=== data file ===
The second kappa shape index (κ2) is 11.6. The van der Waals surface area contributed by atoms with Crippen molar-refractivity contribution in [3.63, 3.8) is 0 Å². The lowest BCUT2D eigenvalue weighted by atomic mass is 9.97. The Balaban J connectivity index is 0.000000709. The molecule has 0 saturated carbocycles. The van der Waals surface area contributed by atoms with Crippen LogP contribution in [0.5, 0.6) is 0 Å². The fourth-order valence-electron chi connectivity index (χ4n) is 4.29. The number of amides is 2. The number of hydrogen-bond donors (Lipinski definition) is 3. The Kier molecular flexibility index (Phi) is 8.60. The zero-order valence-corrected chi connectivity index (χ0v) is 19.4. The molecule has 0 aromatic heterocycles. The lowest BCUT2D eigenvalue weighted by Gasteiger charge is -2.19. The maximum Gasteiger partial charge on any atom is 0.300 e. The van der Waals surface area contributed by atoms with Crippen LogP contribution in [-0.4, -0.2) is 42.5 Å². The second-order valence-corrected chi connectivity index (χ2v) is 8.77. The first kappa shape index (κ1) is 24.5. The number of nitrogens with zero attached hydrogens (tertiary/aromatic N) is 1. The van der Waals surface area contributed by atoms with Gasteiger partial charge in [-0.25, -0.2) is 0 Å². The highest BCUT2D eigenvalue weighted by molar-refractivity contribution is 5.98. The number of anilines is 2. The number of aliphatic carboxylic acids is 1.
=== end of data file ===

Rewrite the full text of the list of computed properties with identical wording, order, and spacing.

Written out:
The second kappa shape index (κ2) is 11.6. The van der Waals surface area contributed by atoms with Crippen molar-refractivity contribution in [3.63, 3.8) is 0 Å². The lowest BCUT2D eigenvalue weighted by atomic mass is 9.97. The Balaban J connectivity index is 0.000000709. The molecule has 0 saturated carbocycles. The van der Waals surface area contributed by atoms with Crippen LogP contribution in [0.5, 0.6) is 0 Å². The fourth-order valence-electron chi connectivity index (χ4n) is 4.29. The number of amides is 2. The number of hydrogen-bond donors (Lipinski definition) is 3. The Kier molecular flexibility index (Phi) is 8.60. The zero-order valence-corrected chi connectivity index (χ0v) is 19.4. The molecule has 0 aromatic heterocycles. The lowest BCUT2D eigenvalue weighted by Gasteiger charge is -2.19. The maximum Gasteiger partial charge on any atom is 0.300 e. The van der Waals surface area contributed by atoms with Crippen LogP contribution in [-0.4, -0.2) is 42.5 Å². The second-order valence-corrected chi connectivity index (χ2v) is 8.77. The first kappa shape index (κ1) is 24.5. The number of nitrogens with zero attached hydrogens (tertiary/aromatic N) is 1. The van der Waals surface area contributed by atoms with Gasteiger partial charge in [-0.25, -0.2) is 0 Å². The highest BCUT2D eigenvalue weighted by molar-refractivity contribution is 5.98. The number of anilines is 2. The number of aliphatic carboxylic acids is 1.